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Problem proving if a limit exists

  1. Feb 26, 2012 #1
    1. The problem statement, all variables and given/known data
    We are given two functions f : [itex]\mathbb{R}^n[/itex] -> [itex]\mathbb{R}[/itex] and g: [itex]\mathbb{R}^n[/itex] -> [itex]\mathbb{R}[/itex]. For every x [itex]\in[/itex] [itex]\mathbb{R}^n[/itex] we define the following:

    k(x) = max{f(x), g(x)}
    h(x) = min{f(x), g(x)}

    The question is:
    if lim x-> a k(x) exists and lim x-> a h(x) exists, and the limits are equal, does that imply that lim x->a f(x) exists?


    2. Relevant equations



    3. The attempt at a solution
    Suppose we define f(x) = 1/x and g(x) = x. At x = 0 f(x) is not defined, so g(x) is the minimum and the maximum at x = 0. Therefore k(x) = g(x) and h(x) = g(x). We know that lim x-> 0 h(x) exists and lim x-> 0 k(x) exists, but lim x -> 0 f(x) does not exists.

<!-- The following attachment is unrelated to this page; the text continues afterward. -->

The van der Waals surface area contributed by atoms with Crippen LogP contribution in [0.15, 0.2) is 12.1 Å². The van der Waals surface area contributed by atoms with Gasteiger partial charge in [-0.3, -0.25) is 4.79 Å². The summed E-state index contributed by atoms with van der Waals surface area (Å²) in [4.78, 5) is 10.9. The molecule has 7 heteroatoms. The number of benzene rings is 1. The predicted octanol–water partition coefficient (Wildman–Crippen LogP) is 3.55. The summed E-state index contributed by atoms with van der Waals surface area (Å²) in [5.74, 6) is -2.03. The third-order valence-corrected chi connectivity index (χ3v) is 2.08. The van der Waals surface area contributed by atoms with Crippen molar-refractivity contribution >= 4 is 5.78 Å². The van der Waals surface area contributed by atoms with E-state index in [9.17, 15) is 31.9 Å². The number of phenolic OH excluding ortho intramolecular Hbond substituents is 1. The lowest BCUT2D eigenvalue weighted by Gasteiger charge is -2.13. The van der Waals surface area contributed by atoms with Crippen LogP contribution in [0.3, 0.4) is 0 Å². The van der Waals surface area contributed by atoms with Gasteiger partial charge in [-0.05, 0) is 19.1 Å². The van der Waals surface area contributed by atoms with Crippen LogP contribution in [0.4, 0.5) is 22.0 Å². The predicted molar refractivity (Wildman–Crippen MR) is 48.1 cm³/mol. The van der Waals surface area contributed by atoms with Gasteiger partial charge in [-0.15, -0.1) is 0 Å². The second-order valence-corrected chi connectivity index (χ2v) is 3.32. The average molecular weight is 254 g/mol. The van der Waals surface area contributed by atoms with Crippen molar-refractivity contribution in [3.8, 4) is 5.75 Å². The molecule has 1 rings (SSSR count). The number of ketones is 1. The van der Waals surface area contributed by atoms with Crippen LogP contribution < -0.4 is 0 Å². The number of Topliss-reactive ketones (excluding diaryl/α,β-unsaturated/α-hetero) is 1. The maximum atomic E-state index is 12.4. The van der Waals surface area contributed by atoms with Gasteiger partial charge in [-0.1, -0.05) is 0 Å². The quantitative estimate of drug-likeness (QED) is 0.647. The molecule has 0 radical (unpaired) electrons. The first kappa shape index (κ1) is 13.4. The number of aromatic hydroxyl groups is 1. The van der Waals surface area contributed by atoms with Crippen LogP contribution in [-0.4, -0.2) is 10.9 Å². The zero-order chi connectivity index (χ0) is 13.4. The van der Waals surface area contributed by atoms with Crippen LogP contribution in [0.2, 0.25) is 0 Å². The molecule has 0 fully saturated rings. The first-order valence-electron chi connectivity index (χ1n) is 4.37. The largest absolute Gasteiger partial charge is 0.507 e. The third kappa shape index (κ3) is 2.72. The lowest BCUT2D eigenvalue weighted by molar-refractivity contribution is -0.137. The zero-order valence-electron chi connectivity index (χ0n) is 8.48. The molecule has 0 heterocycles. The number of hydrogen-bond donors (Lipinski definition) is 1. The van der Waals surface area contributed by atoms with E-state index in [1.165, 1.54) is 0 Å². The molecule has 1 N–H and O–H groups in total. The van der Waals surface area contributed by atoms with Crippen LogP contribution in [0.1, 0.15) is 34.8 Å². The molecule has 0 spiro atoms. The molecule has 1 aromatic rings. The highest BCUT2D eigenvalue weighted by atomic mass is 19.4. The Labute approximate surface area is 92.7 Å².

Is my work here correct or am i wrong in assuming that if f(0) is not defined then g(0) is the maximum and the minimum at x = 0?
     
  2. jcsd
  3. Feb 26, 2012 #2

    SammyS

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    Hello Tomath. Welcome to PF !

    lim x→0 k(x) does not exist. Furthermore, this limit has nothing to do with whether or not k(0) exists, nor does it depend upon the value of k(x). From the left of x=0, k(x) approaches 0. From the right it approaches +∞ .
     
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